I heard the following dialog in a British English movie:

Words go round quick. All the little tongues go clack, clack, clack.

What does this mean, and why was the word "quick" used instead of "quickly"?

  • Which movie, pray tell? Commented Jun 25, 2016 at 14:33
  • It is 'Wish you were here'.
    – Anubhav
    Commented Jun 25, 2016 at 16:33

3 Answers 3


I see quickly as the correct adverb; I would correct my children if they said:

He's running quick.

However quick is widely used as an adverb, and in some phrases seems to work better:

a get rich quick scheme

Do it, and do it real quick

Some dictionaries do include that quick may be used as an adverb.

President George W Bush

We want to get this bridge rebuilt as quick as possible.

This article has some interesting observations

At to the meaning of the passage. The idea is of information (and suspect in particular malicious gossip) being transmitted very quickly from person to person. The individual tongues working very quickly like components of a machine.

This comes to mind:

A lie can travel halfway around the world before the truth can get its boots on

  • Yep, normal usage in America and, under the influence of Holywood, more and more wide-spread in Britain too.
    – tum_
    Commented Jun 25, 2016 at 12:09
  • Would you correct your children if they said He's doing it quick? In other words, I'm interested in how 'Do it quick' is okay for you, but not 'He's running quick'. Commented Jun 25, 2016 at 13:12
  • As A. Toumanstev said: the "quick as adverb" idiom is largely picked-up from Hollywood movies. If "He's doing it quick" was said in the context of someone having recently said "do it real quick" I'd let it go. In isolation I'd correct it. Similarly I see it as fun to use other slang expressions. "We ain't going nowhere today" but I would pick up the ain't and double negatives in other contexts.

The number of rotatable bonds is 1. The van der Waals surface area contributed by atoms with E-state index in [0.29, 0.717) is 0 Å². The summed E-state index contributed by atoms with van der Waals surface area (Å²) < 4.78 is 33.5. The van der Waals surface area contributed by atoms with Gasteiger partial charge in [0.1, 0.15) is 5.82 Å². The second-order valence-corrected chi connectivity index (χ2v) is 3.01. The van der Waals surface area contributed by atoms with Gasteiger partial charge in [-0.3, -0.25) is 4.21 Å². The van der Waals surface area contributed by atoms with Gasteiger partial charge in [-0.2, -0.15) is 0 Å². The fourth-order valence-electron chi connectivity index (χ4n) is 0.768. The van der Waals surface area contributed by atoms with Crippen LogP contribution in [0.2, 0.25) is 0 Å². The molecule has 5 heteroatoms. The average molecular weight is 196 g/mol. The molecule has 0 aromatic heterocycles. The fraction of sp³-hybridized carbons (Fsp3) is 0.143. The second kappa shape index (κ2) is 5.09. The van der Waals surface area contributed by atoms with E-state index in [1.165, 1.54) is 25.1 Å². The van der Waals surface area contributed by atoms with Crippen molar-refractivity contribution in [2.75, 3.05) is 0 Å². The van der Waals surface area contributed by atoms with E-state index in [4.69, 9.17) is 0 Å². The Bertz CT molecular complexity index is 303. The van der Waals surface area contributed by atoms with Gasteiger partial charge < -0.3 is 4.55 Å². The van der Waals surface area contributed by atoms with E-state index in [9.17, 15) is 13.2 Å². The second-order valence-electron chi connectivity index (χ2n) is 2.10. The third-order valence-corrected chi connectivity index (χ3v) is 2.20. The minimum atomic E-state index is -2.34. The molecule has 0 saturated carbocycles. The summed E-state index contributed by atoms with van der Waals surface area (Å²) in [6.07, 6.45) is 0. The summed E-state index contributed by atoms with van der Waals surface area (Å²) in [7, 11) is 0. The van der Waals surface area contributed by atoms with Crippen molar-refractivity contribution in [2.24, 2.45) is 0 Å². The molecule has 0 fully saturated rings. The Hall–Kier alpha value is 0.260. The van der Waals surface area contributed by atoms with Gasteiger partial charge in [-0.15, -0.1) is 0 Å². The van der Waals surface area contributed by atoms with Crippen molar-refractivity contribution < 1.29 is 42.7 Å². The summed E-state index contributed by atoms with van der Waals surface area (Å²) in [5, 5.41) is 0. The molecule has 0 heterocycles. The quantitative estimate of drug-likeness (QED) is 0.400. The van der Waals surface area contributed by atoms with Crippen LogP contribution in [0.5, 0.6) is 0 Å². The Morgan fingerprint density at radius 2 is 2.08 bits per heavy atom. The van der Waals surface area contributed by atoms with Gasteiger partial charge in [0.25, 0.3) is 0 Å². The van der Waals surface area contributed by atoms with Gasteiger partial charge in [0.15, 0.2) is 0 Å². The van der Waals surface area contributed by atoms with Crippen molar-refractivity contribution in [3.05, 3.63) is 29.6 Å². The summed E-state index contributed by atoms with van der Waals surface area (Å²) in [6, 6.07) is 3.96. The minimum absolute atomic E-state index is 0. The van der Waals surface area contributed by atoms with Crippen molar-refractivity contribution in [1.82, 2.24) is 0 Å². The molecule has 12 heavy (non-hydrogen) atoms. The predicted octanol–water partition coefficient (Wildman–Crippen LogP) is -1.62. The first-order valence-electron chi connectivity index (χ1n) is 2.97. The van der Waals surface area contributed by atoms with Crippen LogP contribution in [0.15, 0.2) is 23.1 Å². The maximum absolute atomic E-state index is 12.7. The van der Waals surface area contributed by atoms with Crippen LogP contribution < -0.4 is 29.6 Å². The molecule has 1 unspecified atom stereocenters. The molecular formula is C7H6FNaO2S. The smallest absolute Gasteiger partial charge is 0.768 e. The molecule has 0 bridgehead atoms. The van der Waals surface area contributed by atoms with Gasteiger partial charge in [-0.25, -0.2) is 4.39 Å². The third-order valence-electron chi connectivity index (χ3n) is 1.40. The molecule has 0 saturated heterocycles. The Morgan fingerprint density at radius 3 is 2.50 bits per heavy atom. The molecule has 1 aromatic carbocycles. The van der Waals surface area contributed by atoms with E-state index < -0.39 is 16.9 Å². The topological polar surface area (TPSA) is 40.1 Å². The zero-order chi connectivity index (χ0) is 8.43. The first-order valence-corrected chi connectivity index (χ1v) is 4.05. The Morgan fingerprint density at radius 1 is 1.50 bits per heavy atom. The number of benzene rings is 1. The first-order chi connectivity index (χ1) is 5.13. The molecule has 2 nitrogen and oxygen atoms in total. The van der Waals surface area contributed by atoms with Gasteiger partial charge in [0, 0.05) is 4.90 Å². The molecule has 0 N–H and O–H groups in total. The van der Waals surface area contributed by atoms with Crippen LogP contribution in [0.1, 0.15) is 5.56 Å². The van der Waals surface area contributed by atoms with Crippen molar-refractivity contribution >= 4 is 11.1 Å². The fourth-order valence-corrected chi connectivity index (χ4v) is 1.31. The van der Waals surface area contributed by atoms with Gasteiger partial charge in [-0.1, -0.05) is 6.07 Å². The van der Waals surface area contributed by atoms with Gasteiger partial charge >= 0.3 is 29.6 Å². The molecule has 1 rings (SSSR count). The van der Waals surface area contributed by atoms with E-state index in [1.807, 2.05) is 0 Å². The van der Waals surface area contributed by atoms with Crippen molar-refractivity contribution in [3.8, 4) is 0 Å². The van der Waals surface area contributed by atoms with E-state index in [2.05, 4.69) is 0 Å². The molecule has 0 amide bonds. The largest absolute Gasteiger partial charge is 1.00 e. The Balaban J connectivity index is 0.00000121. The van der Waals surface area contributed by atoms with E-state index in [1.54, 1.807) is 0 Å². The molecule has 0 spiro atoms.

– djna
    Commented Jun 25, 2016 at 14:09
  • 1
    I think I understand what @A.Toumantsev is saying, but as my answer notes, the flat adverb 'quick' has a long and venerable history. I don't think there's anything "Hollywood" about it, if that is supposed to mean something along the lines of "bad usage corrupting language". Commented Jun 25, 2016 at 14:32
  • 1
    My comment was about "dropping the -ly" in general. Actually, being a non-native speaker I didn't even know of "do it quick", so I've learnt smth new. [Upvoted your answer] What I had in mind was: "The weather is real good today", or (with John Wayne's voice) "Man, you gotta hit the road now and you gotta do it real fast" :)
    – tum_
    Commented Jun 25, 2016 at 14:49

quick can be both adjective and adverb. In spoken language it may be used instead of quickly as an adverb mostly in exclamations or comparatives.

Come quick, Larry's on TV

Quick! there is a mouse


‘Quick’ (without -ly) is an adverb, as well as an adjective. An adverb does not have to end in -ly and often such adverbs that do not are called ‘flat adverbs’ (see Flat adverbs are flat-out useful).

‘Quick’ as an adverb has been used since 1300, per the Oxford English Dictionary (OED), which includes usages of the flat adverb ‘quick’ from Shakespeare, Milton, Locke, Chesterfield, Dickens, Tennyson, and Sandburg.

Do it quick, Come quick, and your Words go round quick are natural uses of quick as an adverb.

However, the OED also says that the use of quick as an adverb is

usually considered less formal than quickly, and found chiefly in informal or colloquial contexts [my emphases].

One might also add dialectal to that sentence, as its acceptance and/or usage in formal contexts may depend on the dialect of the speaker.

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